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From Michał Podsiadłowski <podsiadlow...@gmail.com>
Subject Re: Can't Put Row with Same ID Twice (if using custom timestamp)
Date Tue, 02 Feb 2010 12:24:19 GMT
Ryan,
is there a way to truncate whole table using similar (tombstone) mechanism?
What I need is to remove very quickly content of a table. Tables can be
significantly large - few 10s of K. so normal truncate with disabling
regions,
droping and then recreating table is not acceptable because thread is
blocked for that time and user will wait ages for response.
What I thought when I've read you post is I could put a row that would work
similarly to the tombstone.
During get I would just retrieve also that row and if empty or row timestamp
> then market timestamp then return value otherwise return null.
But problem is that i would have to run a periodical mechanism to do real
deletes and this should be done before major compaction.
Second concern is that each access requires 2 get operations so efficiently
would be to do this inside region servers.
Can you advice something?

Thanks,
Michal



2010/2/2 Ryan Rawson <ryanobjc@gmail.com>

> This is expected...
>
> To understand why, we need to look at how deletes are handled in
> HBase.  Since files in HDFS are immutable, we don't actually go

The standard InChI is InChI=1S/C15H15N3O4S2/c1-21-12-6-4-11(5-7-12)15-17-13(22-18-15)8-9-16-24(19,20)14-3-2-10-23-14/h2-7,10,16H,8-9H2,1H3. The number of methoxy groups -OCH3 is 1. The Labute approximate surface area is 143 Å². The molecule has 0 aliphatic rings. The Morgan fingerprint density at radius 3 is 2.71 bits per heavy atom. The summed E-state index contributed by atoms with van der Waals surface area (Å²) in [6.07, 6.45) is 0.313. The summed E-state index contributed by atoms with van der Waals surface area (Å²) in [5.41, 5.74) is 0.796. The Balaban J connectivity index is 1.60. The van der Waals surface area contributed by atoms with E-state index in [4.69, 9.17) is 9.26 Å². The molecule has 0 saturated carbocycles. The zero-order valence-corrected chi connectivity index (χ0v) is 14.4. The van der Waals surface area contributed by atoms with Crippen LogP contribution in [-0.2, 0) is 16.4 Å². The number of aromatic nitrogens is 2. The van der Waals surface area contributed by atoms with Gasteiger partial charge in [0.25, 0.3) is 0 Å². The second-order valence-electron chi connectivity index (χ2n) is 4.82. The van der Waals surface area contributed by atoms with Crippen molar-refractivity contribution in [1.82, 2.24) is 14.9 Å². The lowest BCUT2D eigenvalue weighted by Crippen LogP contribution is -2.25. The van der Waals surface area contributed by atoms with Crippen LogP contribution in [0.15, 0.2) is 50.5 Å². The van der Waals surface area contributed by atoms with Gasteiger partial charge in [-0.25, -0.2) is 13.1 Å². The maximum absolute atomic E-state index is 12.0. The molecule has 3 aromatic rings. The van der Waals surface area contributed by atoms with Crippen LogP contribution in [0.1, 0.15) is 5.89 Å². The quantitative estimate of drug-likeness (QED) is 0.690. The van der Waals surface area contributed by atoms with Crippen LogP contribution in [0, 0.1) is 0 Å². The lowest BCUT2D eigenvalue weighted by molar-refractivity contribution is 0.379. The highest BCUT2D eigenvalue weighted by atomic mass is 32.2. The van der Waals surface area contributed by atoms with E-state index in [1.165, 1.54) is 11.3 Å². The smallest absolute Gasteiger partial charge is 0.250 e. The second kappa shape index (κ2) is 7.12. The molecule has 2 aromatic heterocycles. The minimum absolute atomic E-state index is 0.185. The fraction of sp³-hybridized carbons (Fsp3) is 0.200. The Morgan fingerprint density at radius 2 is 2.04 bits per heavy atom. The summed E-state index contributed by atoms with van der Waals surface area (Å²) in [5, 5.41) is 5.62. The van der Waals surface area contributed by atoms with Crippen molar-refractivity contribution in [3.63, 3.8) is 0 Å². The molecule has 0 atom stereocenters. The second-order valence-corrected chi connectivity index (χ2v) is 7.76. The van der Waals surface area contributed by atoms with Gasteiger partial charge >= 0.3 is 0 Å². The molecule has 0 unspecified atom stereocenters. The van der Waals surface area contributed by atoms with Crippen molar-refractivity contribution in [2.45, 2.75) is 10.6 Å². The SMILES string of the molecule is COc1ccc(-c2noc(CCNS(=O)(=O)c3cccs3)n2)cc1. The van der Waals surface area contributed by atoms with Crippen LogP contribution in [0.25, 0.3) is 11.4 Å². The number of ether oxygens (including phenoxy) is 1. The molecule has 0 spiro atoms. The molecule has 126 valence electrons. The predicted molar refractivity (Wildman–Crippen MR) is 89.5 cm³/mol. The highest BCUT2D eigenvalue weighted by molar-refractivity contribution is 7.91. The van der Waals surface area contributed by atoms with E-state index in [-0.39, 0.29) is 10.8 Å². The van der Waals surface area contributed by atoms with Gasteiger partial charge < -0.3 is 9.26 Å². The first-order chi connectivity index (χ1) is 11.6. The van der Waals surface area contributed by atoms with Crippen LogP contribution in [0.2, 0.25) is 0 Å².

> through and remove data when you ask for a 'delete'.  Instead we
> insert a delete marker, at a given timestamp that says 'everything
> older than this time is gone'.  This delete marker (also known as
> tombstones in other systems) is an explicit entry and does not go away
> for a while (until the next major compaction).  During reads, we use
> the delete markers to suppress 'deleted data'.
>
> When you insert a row with a timestamp that overlaps with a delete
> marker like this, the effect is as you see.
>
> One way to "fix" this is:
> put
> delete
> major_compact 'table'
> put
>
> during a major compaction, we prune all delete records and their
> suppressed data leaving a nice and clean file with no deleted data nor
> markers.  But normally major compaction is run at most 1x a day, since
> on a larger cluster is is very heavy-weight - it must rewrite the
> entire region of data!
>
> Good luck!
> -ryan
>
>

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